When Counterparts first announced the title of their third album, The Difference Between Hell and Home, I recalled the emotional distress related with familiarity. Sure, I love my hometown of Lenexa, Kansas, but after I left for college last year, the change of pace made me realize that staying home any longer would’ve thrown me into mindless monotony. I could tell there was a strong negative feeling towards my home, where ambitions fail to lift off the ground and aimless routines develop. There are routines in hardcore music also, and they range from redundant melodies to trite lyrical themes and often insipid vocal patterns. As Counterparts bring their heartfelt hardcore to the table with their third effort, they are able to strongly connect with listeners on an emotional level with the angst related to the themes of home and belonging, and the connection is intensified by the sheer force and energy that the group’s style pronounces.
The 11 songs on this record are heavy, angry and raw, but at the same time, the band is able to round their sound out with a slew of melodic sections and structural variety. All of the elements of Counterparts’ stark, straightforward approach combine to make The Difference an incredibly hearty hardcore album, and it feels like a natural progression from their first two releases. While Prophets was an absolute firestorm of a record, The Current Will Carry Us didn’t contain the same spark musically. Counterparts progressed into a less musically potent, but lyrically mature group. The Difference is a keen combination of the two albums. The musical rage and melodic intensity is present. The relentless, heart-on-sleeve songwriting is present. As a whole, the record is the strongest, most accomplished of the band’s efforts.
The first half of the album feels extremely inspired, and even so compared to the band’s previous material. These tracks are immense, punchy, and very punk-esque, with guitar and drum dynamics showcased through smooth transitions and extensive instrumental layering. The Hundredth-esque track “Witness” is a colossal onslaught of guitars. In “Outlier,” too, the band uses their guitars to enhance the track’s ferocity, even with a fluent mix of melody offsetting the brutality. “Lost” is a speedy opener full of angst and negativity, and “Ghost” follows with thunderous melodies and breakdowns. Throughout the rest of the record, too, the breakdowns are immaculate – especially in songs like “Compass,” where they follow angry, upfront lyrics (“I watch the world give up on me”). For a band that makes a strong effort to bring outcasts together through their emotional lyrics, they truly succeed on this album. With sincerity bleeding into the songs through the lyrical themes of acceptance and desperation, The Difference tends to be a very cathartic record.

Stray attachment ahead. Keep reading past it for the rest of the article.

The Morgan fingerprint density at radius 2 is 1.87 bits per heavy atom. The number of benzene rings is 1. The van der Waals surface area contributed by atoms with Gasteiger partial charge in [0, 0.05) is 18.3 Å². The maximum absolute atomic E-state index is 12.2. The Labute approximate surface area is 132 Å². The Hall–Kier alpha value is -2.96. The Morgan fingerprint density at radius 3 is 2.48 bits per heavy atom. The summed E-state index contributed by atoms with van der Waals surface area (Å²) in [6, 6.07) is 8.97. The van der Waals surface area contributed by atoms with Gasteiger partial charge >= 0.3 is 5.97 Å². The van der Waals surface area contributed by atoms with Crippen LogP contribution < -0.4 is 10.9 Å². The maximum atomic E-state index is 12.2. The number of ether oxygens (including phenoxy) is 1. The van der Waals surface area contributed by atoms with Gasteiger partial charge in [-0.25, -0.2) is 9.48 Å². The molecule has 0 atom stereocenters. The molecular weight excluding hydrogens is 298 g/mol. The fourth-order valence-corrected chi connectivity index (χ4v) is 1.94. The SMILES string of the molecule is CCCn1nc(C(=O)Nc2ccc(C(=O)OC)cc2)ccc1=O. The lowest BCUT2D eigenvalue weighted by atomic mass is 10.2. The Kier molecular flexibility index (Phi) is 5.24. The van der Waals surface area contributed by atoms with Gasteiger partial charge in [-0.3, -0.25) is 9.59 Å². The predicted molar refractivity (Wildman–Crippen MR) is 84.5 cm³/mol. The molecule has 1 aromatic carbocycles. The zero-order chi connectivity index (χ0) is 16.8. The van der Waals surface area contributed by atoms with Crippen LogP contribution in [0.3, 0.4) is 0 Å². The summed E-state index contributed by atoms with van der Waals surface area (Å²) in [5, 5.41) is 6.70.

Despite its irreproachable songwriting, The Difference isn’t a perfect album musically. It’s often a bit repetitive, and a few of the songs run together due to their overbearing guitar riffs and Brendan Murphy’s raspy vocal fervor. But still, it’s not like these guys are The Acacia Strain when it comes to variety (no offense to The Acacia Strain; I love them). A few slower sections in the second half of the album prevent the listener from feeling overly weary. The band takes a few risks as well, including a clean vocal section at the end of “Outlier” and the fading instrumental forcefulness of closer “Soil.” “Decay” demonstrates the band’s versatility, as the melodic guitars and spoken-word vocal patterns give the song an anthemic quality.
Counterparts has always been one of the better hardcore bands out there, and with their third release, they show the scene that they will never sacrifice their artistic integrity, but they aren’t afraid to progress and get their hands dirty at the same time. They confront their own pain and they use their music as a way to overpower it. The Difference is the strongest record from the band musically and lyrically, as it showcases excellent songwriting and domineering instrumentation. In fact, some songs run purely off the power of the words alone. While this release finds Counterparts at their most trenchant, the experience isn’t complete without seeing the band tear through these songs live. With a compelling mix of heart and soul, The Difference Between Hell and Home is a hardcore record surely worth the investment.
Hardcore | Victory Records